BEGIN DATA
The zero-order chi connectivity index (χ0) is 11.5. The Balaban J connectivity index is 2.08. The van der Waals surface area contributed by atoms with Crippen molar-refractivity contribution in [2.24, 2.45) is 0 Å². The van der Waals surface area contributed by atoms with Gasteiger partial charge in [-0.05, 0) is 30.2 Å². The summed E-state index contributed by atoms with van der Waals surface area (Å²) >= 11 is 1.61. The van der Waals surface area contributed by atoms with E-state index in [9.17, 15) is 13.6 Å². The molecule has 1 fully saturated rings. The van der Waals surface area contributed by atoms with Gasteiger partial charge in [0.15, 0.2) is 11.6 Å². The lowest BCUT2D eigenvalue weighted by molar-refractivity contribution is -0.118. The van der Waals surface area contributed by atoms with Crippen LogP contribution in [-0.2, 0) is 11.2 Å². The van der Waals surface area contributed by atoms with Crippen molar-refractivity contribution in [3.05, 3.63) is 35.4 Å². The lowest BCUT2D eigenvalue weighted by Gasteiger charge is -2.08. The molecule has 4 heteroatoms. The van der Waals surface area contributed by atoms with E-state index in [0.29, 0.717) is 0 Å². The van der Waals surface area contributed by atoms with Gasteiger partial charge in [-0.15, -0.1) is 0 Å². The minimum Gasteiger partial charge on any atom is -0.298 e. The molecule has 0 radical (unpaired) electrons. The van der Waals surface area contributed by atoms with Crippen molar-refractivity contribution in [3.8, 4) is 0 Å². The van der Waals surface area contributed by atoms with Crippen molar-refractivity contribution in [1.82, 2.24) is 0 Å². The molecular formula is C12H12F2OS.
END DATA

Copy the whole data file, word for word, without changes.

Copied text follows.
The zero-order chi connectivity index (χ0) is 11.5. The Balaban J connectivity index is 2.08. The van der Waals surface area contributed by atoms with Crippen molar-refractivity contribution in [2.24, 2.45) is 0 Å². The van der Waals surface area contributed by atoms with Gasteiger partial charge in [-0.05, 0) is 30.2 Å². The summed E-state index contributed by atoms with van der Waals surface area (Å²) >= 11 is 1.61. The van der Waals surface area contributed by atoms with E-state index in [9.17, 15) is 13.6 Å². The molecule has 1 fully saturated rings. The van der Waals surface area contributed by atoms with Gasteiger partial charge in [0.15, 0.2) is 11.6 Å². The lowest BCUT2D eigenvalue weighted by molar-refractivity contribution is -0.118. The van der Waals surface area contributed by atoms with Crippen LogP contribution in [-0.2, 0) is 11.2 Å². The van der Waals surface area contributed by atoms with Crippen molar-refractivity contribution in [3.05, 3.63) is 35.4 Å². The lowest BCUT2D eigenvalue weighted by Gasteiger charge is -2.08. The molecule has 4 heteroatoms. The van der Waals surface area contributed by atoms with E-state index in [0.29, 0.717) is 0 Å². The van der Waals surface area contributed by atoms with Gasteiger partial charge in [-0.15, -0.1) is 0 Å². The minimum Gasteiger partial charge on any atom is -0.298 e. The molecule has 0 radical (unpaired) electrons. The van der Waals surface area contributed by atoms with Crippen molar-refractivity contribution in [3.8, 4) is 0 Å². The van der Waals surface area contributed by atoms with Crippen molar-refractivity contribution in [1.82, 2.24) is 0 Å². The molecular formula is C12H12F2OS.